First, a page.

SOMERSET LEVELS 354 – AT ROSE FARM, LOOKING EAST 3 (MONO)

 

 


.

This image is best viewed enlarged: click onto it to open a larger version in a separate window, and click onto that image to further enlarge it – recommended.

The view out across a misty landscape, early in the day.

Silver Efex Pro 2, which I always wholeheartedly recommend for black and white processing, gives the resulting image its take on the look of a Tin Type photograph.

There are earlier shots in this series here: 1 2 .

Technique: Z 6 with 70-300 Nikkor lens at 116mm; 400 ISO; Lightroom, using the Camera Vivid v2 picture control; Silver Efex Pro 2, starting at the Tin Type preset; at Rose Farm, on the Somerset Levels south of Tarnock; 3 May 2019.
.
.
.

SOMERSET LEVELS 351 – QUEEN’S SEDGE MOOR, MORNING LIGHT (MONO)

 

 


.
Morning light on Queen’s Sedge Moor, with the higher, more thickly wooded ground around Launcherley rising in the background.

This picture, well, this picture …  It was a beautiful place on a fine morning and it reminds me of being there, but I just don’t have any deep feelings about it.  To me its getting over a little bit too much towards the picturesque – it could be a postcard.

Click onto the image to open a larger version in a separate window, and click onto that image to enlarge it further.

Technique: Z 6 with 70-300 Nikkor lens used in DX (= APS-C) format to give 450mm; 800 ISO; Lightroom, using the Camera Neutral V2 picture control; Silver Efex Pro 2, starting at the Centre Focus preset and adding a split tone; Queen’s Sedge Moor, on the Somerset Levels; 24 May 2019.
.
.
.

SOMERSET LEVELS 342 – AT ROSE FARM, LOOKING EAST 2 (MONO)

 

 

.

Mist and spring lambs, early in the day, across the road from Rose Farm.

There is another image from Rose Farm here: 1 .

Click onto the image to open a larger version in a separate window, and click onto that image to enlarge it further – recommended.

Technique: Z 6 with 70-300 Nikkor lens at 300mm; 400 ISO; Lightroom, using the Camera Neutral V2 picture control; Silver Efex Pro 2, starting at the Antique Portrait preset, and adding a split tone; at Rose Farm, on the Somerset Levels south of Tarnock; 3 May 2019.
.
.
.

SOMERSET LEVELS 341 – AT ROSE FARM, LOOKING EAST (MONO)

 

 


.
The days lengthen as spring moves towards summer – the longest day of the year is not that far away – and so to leaving home even earlier than usual for the drives down to the Levels.  I’ve always promised myself I’ll do these even earlier starts – and so to it!  The benefits?  Well, more early morning light, being out more in the (for me) best part of the day – and, more prosaically, (even) less traffic on the roads.  And then afterwards – my version of après ski – returning home totally shattered, and having absolutely no option other than to subside gratefully with several, absolutely delicious, Belgian golden beers – Duvel and Duvel Citra are the names on the bottles, my friends, and long may they blossom and gladden the heart!

And rather than always visiting the Tealham and Tadham Moors as I have done in the past, I’m exploring more on the Levels now, and using a variety of ways into these calm, damp flatlands.  Today’s route went straight down the main A38 road from Bristol, over a low gap in the Mendip Hills, and thence to a turn off to the south, in the little hamlet of Tarnock.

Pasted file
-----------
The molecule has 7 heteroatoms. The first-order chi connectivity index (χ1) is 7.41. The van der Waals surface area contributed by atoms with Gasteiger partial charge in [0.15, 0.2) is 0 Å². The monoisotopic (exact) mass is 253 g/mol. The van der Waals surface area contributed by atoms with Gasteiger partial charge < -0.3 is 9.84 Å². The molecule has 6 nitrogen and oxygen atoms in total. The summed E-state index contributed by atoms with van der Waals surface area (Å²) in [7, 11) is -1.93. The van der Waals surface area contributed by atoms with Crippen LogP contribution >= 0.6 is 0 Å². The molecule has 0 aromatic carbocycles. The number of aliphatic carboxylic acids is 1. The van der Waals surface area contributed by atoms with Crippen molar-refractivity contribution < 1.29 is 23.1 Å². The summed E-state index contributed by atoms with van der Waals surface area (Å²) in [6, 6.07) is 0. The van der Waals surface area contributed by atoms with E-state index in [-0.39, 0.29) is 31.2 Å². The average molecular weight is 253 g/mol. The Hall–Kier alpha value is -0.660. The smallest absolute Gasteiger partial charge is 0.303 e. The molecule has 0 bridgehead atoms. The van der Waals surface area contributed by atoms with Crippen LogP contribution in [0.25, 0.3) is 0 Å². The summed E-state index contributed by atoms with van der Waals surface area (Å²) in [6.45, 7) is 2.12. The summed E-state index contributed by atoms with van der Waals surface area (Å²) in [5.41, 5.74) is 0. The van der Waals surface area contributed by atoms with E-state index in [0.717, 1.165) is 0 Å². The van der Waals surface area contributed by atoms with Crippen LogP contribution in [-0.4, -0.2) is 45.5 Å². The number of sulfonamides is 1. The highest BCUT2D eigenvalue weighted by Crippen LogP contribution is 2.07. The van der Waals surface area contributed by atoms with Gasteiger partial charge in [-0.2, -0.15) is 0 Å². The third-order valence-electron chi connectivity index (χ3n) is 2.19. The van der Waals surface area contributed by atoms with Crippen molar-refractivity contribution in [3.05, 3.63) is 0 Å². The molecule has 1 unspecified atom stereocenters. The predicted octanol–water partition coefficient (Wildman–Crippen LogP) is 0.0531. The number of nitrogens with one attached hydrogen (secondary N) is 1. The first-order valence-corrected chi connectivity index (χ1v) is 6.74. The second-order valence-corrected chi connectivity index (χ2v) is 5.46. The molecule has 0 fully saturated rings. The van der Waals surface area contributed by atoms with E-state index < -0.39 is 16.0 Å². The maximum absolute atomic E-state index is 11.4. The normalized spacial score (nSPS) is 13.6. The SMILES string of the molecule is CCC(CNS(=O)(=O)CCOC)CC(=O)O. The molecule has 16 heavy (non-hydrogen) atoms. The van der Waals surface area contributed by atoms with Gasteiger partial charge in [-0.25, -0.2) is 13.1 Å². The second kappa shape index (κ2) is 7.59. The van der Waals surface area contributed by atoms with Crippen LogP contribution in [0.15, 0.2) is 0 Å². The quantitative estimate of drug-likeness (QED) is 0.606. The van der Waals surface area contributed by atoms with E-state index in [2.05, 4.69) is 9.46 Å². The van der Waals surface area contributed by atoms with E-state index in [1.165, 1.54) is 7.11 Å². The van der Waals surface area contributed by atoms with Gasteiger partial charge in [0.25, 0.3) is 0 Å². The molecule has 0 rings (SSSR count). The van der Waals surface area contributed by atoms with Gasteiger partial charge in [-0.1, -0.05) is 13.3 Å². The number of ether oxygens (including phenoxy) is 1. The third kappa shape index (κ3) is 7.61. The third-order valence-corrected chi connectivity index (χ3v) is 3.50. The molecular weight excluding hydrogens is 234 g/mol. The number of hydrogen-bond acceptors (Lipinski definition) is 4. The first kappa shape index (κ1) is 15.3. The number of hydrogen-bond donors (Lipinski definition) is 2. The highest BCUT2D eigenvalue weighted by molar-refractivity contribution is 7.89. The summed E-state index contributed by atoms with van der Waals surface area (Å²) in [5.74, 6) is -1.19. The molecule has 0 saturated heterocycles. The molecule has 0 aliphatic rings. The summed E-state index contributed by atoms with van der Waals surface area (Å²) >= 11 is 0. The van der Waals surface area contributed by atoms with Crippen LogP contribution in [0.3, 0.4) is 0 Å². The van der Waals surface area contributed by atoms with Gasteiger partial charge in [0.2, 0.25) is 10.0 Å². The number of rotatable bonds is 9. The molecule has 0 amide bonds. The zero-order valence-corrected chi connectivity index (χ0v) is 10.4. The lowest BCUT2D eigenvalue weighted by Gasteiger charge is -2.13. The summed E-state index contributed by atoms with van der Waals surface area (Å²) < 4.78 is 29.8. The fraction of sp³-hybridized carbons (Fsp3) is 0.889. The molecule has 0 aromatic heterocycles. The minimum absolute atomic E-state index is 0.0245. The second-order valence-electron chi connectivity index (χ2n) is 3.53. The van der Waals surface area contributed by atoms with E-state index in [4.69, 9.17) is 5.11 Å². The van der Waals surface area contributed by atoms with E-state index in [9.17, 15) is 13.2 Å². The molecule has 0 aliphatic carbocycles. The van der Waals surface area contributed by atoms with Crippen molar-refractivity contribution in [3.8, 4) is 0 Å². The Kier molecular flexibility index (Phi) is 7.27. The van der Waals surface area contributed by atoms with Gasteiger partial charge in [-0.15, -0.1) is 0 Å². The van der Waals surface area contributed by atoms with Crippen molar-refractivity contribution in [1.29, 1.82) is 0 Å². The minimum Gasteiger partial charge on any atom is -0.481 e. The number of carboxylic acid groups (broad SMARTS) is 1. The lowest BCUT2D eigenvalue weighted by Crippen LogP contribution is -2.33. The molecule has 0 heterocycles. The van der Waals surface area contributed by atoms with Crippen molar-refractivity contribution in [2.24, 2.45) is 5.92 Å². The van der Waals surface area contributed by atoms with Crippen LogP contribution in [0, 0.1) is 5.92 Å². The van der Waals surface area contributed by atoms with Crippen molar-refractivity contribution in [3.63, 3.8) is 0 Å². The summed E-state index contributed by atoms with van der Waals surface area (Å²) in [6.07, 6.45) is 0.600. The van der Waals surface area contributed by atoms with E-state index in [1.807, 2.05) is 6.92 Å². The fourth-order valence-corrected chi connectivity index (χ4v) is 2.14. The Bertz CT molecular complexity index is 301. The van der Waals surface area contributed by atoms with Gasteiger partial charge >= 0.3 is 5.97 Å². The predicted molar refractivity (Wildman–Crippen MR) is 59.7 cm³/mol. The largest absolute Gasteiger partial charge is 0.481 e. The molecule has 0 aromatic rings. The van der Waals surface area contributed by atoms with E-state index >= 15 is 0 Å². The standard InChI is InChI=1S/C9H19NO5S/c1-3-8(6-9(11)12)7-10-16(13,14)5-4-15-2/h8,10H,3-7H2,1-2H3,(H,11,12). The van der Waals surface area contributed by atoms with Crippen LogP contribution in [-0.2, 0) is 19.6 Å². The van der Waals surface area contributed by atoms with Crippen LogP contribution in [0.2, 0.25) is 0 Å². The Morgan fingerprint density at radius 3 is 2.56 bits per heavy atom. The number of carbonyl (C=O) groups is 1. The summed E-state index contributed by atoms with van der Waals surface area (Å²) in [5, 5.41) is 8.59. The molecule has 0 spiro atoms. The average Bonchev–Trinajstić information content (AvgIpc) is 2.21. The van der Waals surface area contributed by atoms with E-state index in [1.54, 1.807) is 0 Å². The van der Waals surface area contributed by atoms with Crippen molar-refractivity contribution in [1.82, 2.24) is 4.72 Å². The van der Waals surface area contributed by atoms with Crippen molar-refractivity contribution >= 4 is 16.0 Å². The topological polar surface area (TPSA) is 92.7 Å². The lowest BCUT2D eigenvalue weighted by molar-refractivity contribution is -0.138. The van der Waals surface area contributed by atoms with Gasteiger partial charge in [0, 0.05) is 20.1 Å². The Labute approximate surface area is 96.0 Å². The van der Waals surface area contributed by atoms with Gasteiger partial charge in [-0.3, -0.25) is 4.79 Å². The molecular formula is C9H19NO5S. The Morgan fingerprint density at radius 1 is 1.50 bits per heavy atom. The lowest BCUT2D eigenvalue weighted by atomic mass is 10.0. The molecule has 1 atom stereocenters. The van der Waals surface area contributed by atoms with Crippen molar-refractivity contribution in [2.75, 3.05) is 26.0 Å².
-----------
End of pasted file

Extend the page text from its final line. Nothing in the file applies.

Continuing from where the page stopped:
And almost as soon as I’d turned off the main road, low, backlit banks of mist started appearing to my left – I put my foot down, and the car shot towards them.  And so to abandoning the car in the gateway of a field beside Rose Farm and, leaping out with the camera, looking to the east.  There were sheep and lambs in the field beside the road, and the silhouettes of fences and farm implements further away – and behind them a landscape dissolving off into layers of ever increasing invisibility.

Click onto the image to open a larger version in a separate window, and click onto that image to further enlarge it – recommended.

Technique: Z 6 with 70-300 Nikkor lens at 300mm; 400 ISO; Lightroom, using the Camera Vivid V2 picture control; Silver Efex Pro 2, starting at the Antique Portrait preset; at Rose Farm, on the Somerset Levels south of Tarnock; 3 May 2019.
.
.
.

STANTON DREW 44 – VILLAGE LIFE 11

 

 


.

This is a tiny piece of England and, to me, this is simply wonderful.  We are here in Stanton Drew, beside a large and important Stone Age monument – and these are the only entry formalities!  This is what more of Life should be like!!!

The farmer has attached this box to the gate that takes us into the fields where the prehistoric stones stand, and there is a little hole in the top to receive the one pound entry charge – most people probably pay with a pound coin, a coin that is a little over two centimetres in diameter and which neatly fits through that hole.  There is a little keyhole so that the farmer can collect his pounds.  And that’s more or less it!

In a container on the gate there used to be some single page, printed leaflets that very briefly described the prehistoric site, but there were none there on my latest visit.  And a little further on there is a small, green Ministry of Works sign, informing anyone who damages or defaces these standing stones that the full weight of English Law will descend upon them – the penalties may not quite be on a par with those imposed for setting fire to Her Majesty’s dockyards, but they’ll still be pretty damned unpleasant …